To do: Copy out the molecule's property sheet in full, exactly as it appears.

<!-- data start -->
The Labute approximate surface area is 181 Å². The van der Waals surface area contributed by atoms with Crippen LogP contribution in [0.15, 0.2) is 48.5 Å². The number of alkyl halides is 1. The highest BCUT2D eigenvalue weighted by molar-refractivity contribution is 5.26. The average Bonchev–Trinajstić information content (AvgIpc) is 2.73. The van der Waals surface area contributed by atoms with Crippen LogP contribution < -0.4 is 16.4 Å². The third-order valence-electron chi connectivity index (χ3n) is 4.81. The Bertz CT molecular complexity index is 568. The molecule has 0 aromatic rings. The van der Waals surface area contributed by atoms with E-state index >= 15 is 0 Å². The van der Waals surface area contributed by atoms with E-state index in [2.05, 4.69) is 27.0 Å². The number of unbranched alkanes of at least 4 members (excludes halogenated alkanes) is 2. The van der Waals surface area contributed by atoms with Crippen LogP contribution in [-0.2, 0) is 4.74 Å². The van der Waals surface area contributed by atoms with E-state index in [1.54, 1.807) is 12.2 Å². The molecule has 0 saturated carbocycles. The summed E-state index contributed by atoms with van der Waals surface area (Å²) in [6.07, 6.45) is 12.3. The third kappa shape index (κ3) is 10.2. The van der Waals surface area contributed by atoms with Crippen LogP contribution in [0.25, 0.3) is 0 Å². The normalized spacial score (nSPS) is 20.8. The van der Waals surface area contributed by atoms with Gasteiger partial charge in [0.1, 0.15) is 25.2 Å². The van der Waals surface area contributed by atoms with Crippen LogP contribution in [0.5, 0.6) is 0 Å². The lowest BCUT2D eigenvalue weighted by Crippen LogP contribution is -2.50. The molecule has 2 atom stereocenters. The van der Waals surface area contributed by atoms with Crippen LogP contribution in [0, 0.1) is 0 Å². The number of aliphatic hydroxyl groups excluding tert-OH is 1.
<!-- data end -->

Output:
The Labute approximate surface area is 181 Å². The van der Waals surface area contributed by atoms with Crippen LogP contribution in [0.15, 0.2) is 48.5 Å². The number of alkyl halides is 1. The highest BCUT2D eigenvalue weighted by molar-refractivity contribution is 5.26. The average Bonchev–Trinajstić information content (AvgIpc) is 2.73. The van der Waals surface area contributed by atoms with Crippen LogP contribution < -0.4 is 16.4 Å². The third-order valence-electron chi connectivity index (χ3n) is 4.81. The Bertz CT molecular complexity index is 568. The molecule has 0 aromatic rings. The van der Waals surface area contributed by atoms with E-state index >= 15 is 0 Å². The van der Waals surface area contributed by atoms with E-state index in [2.05, 4.69) is 27.0 Å². The number of unbranched alkanes of at least 4 members (excludes halogenated alkanes) is 2. The van der Waals surface area contributed by atoms with Crippen LogP contribution in [-0.2, 0) is 4.74 Å². The van der Waals surface area contributed by atoms with E-state index in [1.54, 1.807) is 12.2 Å². The molecule has 0 saturated carbocycles. The summed E-state index contributed by atoms with van der Waals surface area (Å²) in [6.07, 6.45) is 12.3. The third kappa shape index (κ3) is 10.2. The van der Waals surface area contributed by atoms with Crippen LogP contribution in [0.25, 0.3) is 0 Å². The normalized spacial score (nSPS) is 20.8. The van der Waals surface area contributed by atoms with Gasteiger partial charge in [0.1, 0.15) is 25.2 Å². The van der Waals surface area contributed by atoms with Crippen LogP contribution in [0.5, 0.6) is 0 Å². The lowest BCUT2D eigenvalue weighted by Crippen LogP contribution is -2.50. The molecule has 2 atom stereocenters. The van der Waals surface area contributed by atoms with Crippen LogP contribution in [0, 0.1) is 0 Å². The number of aliphatic hydroxyl groups excluding tert-OH is 1.